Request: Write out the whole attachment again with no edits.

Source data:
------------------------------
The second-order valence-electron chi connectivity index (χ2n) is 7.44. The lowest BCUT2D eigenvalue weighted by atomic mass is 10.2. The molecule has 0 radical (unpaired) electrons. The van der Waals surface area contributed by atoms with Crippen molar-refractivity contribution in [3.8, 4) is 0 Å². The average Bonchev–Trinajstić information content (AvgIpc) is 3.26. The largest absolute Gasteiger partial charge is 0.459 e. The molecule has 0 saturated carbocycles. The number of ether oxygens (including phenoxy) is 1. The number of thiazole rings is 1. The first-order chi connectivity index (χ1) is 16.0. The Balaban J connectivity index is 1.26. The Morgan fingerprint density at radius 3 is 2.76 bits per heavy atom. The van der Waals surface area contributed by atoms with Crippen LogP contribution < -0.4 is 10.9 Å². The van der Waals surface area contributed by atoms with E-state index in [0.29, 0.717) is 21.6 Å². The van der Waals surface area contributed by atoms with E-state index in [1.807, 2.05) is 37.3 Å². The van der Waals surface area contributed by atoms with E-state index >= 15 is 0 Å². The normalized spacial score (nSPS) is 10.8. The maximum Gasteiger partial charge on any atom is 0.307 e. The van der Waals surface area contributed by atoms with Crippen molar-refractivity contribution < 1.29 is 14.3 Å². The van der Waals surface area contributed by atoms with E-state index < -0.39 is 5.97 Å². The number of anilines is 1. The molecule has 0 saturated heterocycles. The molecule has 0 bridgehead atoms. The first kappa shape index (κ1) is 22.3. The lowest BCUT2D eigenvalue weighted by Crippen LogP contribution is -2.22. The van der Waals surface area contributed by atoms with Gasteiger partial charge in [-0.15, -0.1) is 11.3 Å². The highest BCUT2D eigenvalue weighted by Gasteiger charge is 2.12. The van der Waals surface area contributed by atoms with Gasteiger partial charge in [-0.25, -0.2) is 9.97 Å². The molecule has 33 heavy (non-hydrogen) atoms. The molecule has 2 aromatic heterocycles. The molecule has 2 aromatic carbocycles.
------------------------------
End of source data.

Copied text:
The second-order valence-electron chi connectivity index (χ2n) is 7.44. The lowest BCUT2D eigenvalue weighted by atomic mass is 10.2. The molecule has 0 radical (unpaired) electrons. The van der Waals surface area contributed by atoms with Crippen molar-refractivity contribution in [3.8, 4) is 0 Å². The average Bonchev–Trinajstić information content (AvgIpc) is 3.26. The largest absolute Gasteiger partial charge is 0.459 e. The molecule has 0 saturated carbocycles. The number of ether oxygens (including phenoxy) is 1. The number of thiazole rings is 1. The first-order chi connectivity index (χ1) is 16.0. The Balaban J connectivity index is 1.26. The Morgan fingerprint density at radius 3 is 2.76 bits per heavy atom. The van der Waals surface area contributed by atoms with Crippen LogP contribution < -0.4 is 10.9 Å². The van der Waals surface area contributed by atoms with E-state index in [0.29, 0.717) is 21.6 Å². The van der Waals surface area contributed by atoms with E-state index in [1.807, 2.05) is 37.3 Å². The van der Waals surface area contributed by atoms with E-state index >= 15 is 0 Å². The normalized spacial score (nSPS) is 10.8. The maximum Gasteiger partial charge on any atom is 0.307 e. The van der Waals surface area contributed by atoms with Crippen molar-refractivity contribution < 1.29 is 14.3 Å². The van der Waals surface area contributed by atoms with E-state index < -0.39 is 5.97 Å². The number of anilines is 1. The molecule has 0 saturated heterocycles. The molecule has 0 bridgehead atoms. The first kappa shape index (κ1) is 22.3. The lowest BCUT2D eigenvalue weighted by Crippen LogP contribution is -2.22. The van der Waals surface area contributed by atoms with Gasteiger partial charge in [-0.15, -0.1) is 11.3 Å². The highest BCUT2D eigenvalue weighted by Gasteiger charge is 2.12. The van der Waals surface area contributed by atoms with Gasteiger partial charge in [-0.25, -0.2) is 9.97 Å². The molecule has 33 heavy (non-hydrogen) atoms. The molecule has 2 aromatic heterocycles. The molecule has 2 aromatic carbocycles.